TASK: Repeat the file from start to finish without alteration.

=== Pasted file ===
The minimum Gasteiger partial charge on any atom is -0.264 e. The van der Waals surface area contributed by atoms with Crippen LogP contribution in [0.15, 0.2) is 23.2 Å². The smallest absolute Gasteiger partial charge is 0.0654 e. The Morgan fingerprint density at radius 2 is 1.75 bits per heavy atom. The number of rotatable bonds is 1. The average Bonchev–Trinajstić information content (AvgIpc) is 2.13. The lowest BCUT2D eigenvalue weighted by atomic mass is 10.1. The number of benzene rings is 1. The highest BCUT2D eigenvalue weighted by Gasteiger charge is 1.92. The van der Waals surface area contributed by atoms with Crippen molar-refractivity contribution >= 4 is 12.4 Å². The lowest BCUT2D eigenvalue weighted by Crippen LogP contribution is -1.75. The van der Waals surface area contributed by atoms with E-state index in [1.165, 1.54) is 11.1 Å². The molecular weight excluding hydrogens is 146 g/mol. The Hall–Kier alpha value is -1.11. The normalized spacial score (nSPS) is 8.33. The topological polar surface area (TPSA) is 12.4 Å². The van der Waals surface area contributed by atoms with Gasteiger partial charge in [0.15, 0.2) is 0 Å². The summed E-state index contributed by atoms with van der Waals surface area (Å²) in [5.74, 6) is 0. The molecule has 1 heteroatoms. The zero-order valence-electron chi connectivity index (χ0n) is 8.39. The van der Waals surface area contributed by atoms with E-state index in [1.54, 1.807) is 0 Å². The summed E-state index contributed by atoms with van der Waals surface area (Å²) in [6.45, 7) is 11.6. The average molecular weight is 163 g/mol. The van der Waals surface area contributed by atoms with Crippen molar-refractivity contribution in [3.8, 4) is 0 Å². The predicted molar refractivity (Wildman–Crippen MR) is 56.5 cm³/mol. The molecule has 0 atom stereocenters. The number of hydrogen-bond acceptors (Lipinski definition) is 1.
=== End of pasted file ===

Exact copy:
The minimum Gasteiger partial charge on any atom is -0.264 e. The van der Waals surface area contributed by atoms with Crippen LogP contribution in [0.15, 0.2) is 23.2 Å². The smallest absolute Gasteiger partial charge is 0.0654 e. The Morgan fingerprint density at radius 2 is 1.75 bits per heavy atom. The number of rotatable bonds is 1. The average Bonchev–Trinajstić information content (AvgIpc) is 2.13. The lowest BCUT2D eigenvalue weighted by atomic mass is 10.1. The number of benzene rings is 1. The highest BCUT2D eigenvalue weighted by Gasteiger charge is 1.92. The van der Waals surface area contributed by atoms with Crippen molar-refractivity contribution >= 4 is 12.4 Å². The lowest BCUT2D eigenvalue weighted by Crippen LogP contribution is -1.75. The van der Waals surface area contributed by atoms with E-state index in [1.165, 1.54) is 11.1 Å². The molecular weight excluding hydrogens is 146 g/mol. The Hall–Kier alpha value is -1.11. The normalized spacial score (nSPS) is 8.33. The topological polar surface area (TPSA) is 12.4 Å². The van der Waals surface area contributed by atoms with Gasteiger partial charge in [0.15, 0.2) is 0 Å². The summed E-state index contributed by atoms with van der Waals surface area (Å²) in [5.74, 6) is 0. The molecule has 1 heteroatoms. The zero-order valence-electron chi connectivity index (χ0n) is 8.39. The van der Waals surface area contributed by atoms with E-state index in [1.54, 1.807) is 0 Å². The summed E-state index contributed by atoms with van der Waals surface area (Å²) in [6.45, 7) is 11.6. The average molecular weight is 163 g/mol. The van der Waals surface area contributed by atoms with Crippen molar-refractivity contribution in [3.8, 4) is 0 Å². The predicted molar refractivity (Wildman–Crippen MR) is 56.5 cm³/mol. The molecule has 0 atom stereocenters. The number of hydrogen-bond acceptors (Lipinski definition) is 1.